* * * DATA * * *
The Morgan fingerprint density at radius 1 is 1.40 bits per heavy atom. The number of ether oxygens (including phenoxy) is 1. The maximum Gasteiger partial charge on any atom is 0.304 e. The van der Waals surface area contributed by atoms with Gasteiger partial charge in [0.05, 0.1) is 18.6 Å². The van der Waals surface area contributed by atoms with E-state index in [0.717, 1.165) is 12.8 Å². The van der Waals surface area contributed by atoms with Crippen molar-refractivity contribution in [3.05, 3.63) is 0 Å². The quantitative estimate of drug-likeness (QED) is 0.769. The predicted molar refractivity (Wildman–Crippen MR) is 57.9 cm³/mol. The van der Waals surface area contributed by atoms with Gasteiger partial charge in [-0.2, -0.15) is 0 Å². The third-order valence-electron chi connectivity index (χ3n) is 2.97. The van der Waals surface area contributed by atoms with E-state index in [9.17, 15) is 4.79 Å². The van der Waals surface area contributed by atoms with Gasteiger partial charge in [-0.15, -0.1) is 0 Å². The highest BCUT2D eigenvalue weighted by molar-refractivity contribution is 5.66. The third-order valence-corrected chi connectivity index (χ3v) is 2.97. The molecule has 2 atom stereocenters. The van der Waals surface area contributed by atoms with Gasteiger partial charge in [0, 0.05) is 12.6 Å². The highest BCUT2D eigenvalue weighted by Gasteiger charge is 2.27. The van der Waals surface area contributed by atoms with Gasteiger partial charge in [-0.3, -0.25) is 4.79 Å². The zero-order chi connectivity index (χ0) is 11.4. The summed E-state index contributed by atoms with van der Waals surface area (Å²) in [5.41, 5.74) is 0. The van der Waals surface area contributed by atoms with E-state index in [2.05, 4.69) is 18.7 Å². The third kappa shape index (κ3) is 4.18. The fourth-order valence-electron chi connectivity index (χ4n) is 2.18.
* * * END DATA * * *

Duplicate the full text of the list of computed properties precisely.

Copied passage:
The Morgan fingerprint density at radius 1 is 1.40 bits per heavy atom. The number of ether oxygens (including phenoxy) is 1. The maximum Gasteiger partial charge on any atom is 0.304 e. The van der Waals surface area contributed by atoms with Gasteiger partial charge in [0.05, 0.1) is 18.6 Å². The van der Waals surface area contributed by atoms with E-state index in [0.717, 1.165) is 12.8 Å². The van der Waals surface area contributed by atoms with Crippen molar-refractivity contribution in [3.05, 3.63) is 0 Å². The quantitative estimate of drug-likeness (QED) is 0.769. The predicted molar refractivity (Wildman–Crippen MR) is 57.9 cm³/mol. The van der Waals surface area contributed by atoms with Gasteiger partial charge in [-0.2, -0.15) is 0 Å². The third-order valence-electron chi connectivity index (χ3n) is 2.97. The van der Waals surface area contributed by atoms with E-state index in [9.17, 15) is 4.79 Å². The van der Waals surface area contributed by atoms with Gasteiger partial charge in [-0.15, -0.1) is 0 Å². The highest BCUT2D eigenvalue weighted by molar-refractivity contribution is 5.66. The third-order valence-corrected chi connectivity index (χ3v) is 2.97. The molecule has 2 atom stereocenters. The van der Waals surface area contributed by atoms with Gasteiger partial charge in [0, 0.05) is 12.6 Å². The highest BCUT2D eigenvalue weighted by Gasteiger charge is 2.27. The van der Waals surface area contributed by atoms with Gasteiger partial charge in [-0.3, -0.25) is 4.79 Å². The zero-order chi connectivity index (χ0) is 11.4. The summed E-state index contributed by atoms with van der Waals surface area (Å²) in [5.41, 5.74) is 0. The van der Waals surface area contributed by atoms with E-state index in [2.05, 4.69) is 18.7 Å². The third kappa shape index (κ3) is 4.18. The fourth-order valence-electron chi connectivity index (χ4n) is 2.18.